The writing isn't the issue, nor is the plot. Both were excellent, especially the former. Roth has a way with words, even in the present tense, a type of narration that I hate. My problem with Insurgent was the main character herself, Tris. In Divergent, she was a thoughtful girl, objective and yet emotional with those she loved. In Insurgent, she was broken, and not in a good, deep way. Tris was a mess. Four - I refuse to call him Tobias - has to constantly remind her that she has to try to live, try not to get herself killed, try to understand that her life means something.
...And I almost killed myself everytime that happened. They're in the middle of a war, and just when Tris had to be the strong, great girl that she was back in Dauntless, she breaks. I get it. She has to be human and show emotions, especially regarding Peter, etc. But for God's sake, be realistic about it! Her breakdowns and teary moments did nothing to the book, it only added misery, (stupid decisions) and an unnecessary amount of drama in a plot that was already bursting with blood and war.
I was planning on giving Insurgent 3 stars, but aside from my dislike towards Tris, the series has developed in general, and I'm somewhat satisfied with the way things turned out in the ending. And, I admit it, Four may be one of the reasons I added an extra star to my rating. It's quite easy, though, to see that Veronica Roth has a lot of potential. Despite my personal rants about the society, she did create a fascinating story, and I look forward to the third, and last, book in the Divergent trilogy. It should be interesting!
I don't know why, but I've been procrastinating in the last couple of days. It took a lot of courage for me to actually sit down, and try to write thiI don't know why, but I've been procrastinating in the last couple of days. It took a lot of courage for me to actually sit down, and try to write this review. Maybe it's because I loved Immortal City so much, and it's always harder to talk about a book you love than one you hate; maybe it's because the story is so original and interesting that I can't possibly do it justice with my words. Either way, I was drawn to Scott Speer's debut novel the second I saw this cover. It would be beautiful enough on its own, but then Goodreads told me it was young-adult. And I was even more curious.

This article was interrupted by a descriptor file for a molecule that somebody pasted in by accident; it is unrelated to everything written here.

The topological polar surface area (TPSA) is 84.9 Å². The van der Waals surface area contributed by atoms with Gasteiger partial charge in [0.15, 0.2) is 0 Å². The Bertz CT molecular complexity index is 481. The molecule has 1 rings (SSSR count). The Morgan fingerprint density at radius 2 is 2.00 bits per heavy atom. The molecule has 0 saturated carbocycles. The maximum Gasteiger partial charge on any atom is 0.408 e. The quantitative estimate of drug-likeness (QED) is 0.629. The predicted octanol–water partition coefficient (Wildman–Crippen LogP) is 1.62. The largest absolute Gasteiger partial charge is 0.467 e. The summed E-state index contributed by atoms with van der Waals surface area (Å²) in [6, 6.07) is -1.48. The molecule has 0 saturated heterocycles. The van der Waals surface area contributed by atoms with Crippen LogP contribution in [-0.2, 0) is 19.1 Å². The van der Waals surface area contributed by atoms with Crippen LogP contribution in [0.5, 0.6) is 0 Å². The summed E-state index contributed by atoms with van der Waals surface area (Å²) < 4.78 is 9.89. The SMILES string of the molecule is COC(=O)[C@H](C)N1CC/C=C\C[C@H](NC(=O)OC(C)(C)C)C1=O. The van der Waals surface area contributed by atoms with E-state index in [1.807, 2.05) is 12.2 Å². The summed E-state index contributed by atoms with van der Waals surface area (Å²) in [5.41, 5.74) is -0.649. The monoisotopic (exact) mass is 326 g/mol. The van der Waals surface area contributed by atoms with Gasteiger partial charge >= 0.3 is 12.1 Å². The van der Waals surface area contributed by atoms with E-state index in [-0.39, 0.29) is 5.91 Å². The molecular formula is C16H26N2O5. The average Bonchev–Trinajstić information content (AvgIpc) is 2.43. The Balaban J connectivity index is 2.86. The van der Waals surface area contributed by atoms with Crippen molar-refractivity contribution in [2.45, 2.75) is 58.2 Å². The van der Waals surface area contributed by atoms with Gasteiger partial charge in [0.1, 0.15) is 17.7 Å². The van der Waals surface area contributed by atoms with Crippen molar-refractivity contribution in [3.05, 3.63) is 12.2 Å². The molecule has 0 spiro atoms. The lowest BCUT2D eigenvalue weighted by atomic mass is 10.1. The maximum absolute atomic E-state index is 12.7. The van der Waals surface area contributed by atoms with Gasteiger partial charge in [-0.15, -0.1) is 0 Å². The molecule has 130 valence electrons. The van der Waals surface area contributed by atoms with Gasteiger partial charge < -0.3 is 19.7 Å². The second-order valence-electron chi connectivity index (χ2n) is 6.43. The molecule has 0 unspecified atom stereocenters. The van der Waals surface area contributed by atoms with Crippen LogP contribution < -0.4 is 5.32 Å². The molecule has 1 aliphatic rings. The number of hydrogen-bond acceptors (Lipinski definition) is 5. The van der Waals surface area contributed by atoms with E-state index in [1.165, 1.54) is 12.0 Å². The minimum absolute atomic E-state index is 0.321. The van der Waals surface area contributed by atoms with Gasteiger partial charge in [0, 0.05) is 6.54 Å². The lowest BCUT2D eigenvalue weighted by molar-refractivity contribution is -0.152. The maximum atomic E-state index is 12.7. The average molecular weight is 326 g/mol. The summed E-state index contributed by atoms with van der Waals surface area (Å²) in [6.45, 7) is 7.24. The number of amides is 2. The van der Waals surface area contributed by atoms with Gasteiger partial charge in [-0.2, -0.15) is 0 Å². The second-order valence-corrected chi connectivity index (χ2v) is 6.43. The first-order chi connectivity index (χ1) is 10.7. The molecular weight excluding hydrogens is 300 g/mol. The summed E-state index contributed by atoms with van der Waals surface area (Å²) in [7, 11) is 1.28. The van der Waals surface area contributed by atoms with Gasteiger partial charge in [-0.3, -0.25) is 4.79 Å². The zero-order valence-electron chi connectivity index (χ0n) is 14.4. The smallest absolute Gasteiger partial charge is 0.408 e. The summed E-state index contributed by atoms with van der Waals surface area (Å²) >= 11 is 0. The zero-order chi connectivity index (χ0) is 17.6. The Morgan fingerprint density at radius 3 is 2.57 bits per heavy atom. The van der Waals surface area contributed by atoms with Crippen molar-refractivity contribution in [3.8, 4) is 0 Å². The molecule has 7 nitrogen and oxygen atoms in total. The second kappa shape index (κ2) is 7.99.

Though Immortal City is, like I mentioned, a debut novel, it doesn't feel like it at all. The world-building is solid, introducing us to a society in which the angels have come out and told humanity that they exist. Now they get paid for their services as Guardian Angels, which, if you think about it, is weird and fascinating at the same time. They don't have to save anyone, and it'd be all right for them to work with this. But why only rich people have guardian angels? Why aren't their services more accessible? It's mean and just plain wrong for rich guys to save themselves from death because they have money, while someone poorer than them has a family to sustain.
This conflict of ideals and religion can only lead to something spectacular. More interesting is how angels are treated. They're celebrities, they have millions of fans.... it's like Justin Bieber with wings, basically. People would die to be saved by one of them, especially the girls. There's a rule, though, that says it's forbidden for an angel to save anyone other than who he's protecting. And that's where Jackson and Maddy's story begin.
I loved them both before I even reached the middle of the book. Jackson is surrounded by cameras and paparazzi, but he can't feel any of it. He's suffocated by it all. Jackson's loneliness is touching, and I was glad when he found Maddy. His characterization could have been better, really, but I was overall very satisfied with the way things turned out for him, especially in the ending.
Maddy, in the other hand, is untouchable by the Angel-drama. She doesn't like them, doesn't worship them. She thinks this adoration is pointless. So you can only imagine how great it was the first time Maddy met Jackson. The only girl in the world who doesn't care about angels ended up falling in love with one (how's that for irony?). I liked her personality, her stubbornness - it didn't seem fake, for once. She irritated me a little in the ending, with a stupid decision, but really, the last chapter made it up for me.
With a balanced pace, delicious romance, and strong world-building, I can only give Immortal City five stars. It doesn't deserve any less than this. Its flaws, if any, only made the reading more realistic for me, which doesn't happen often. I can't wait to read the next book in the series. If it's as good as Immortal City, I'll be pretty satisfied.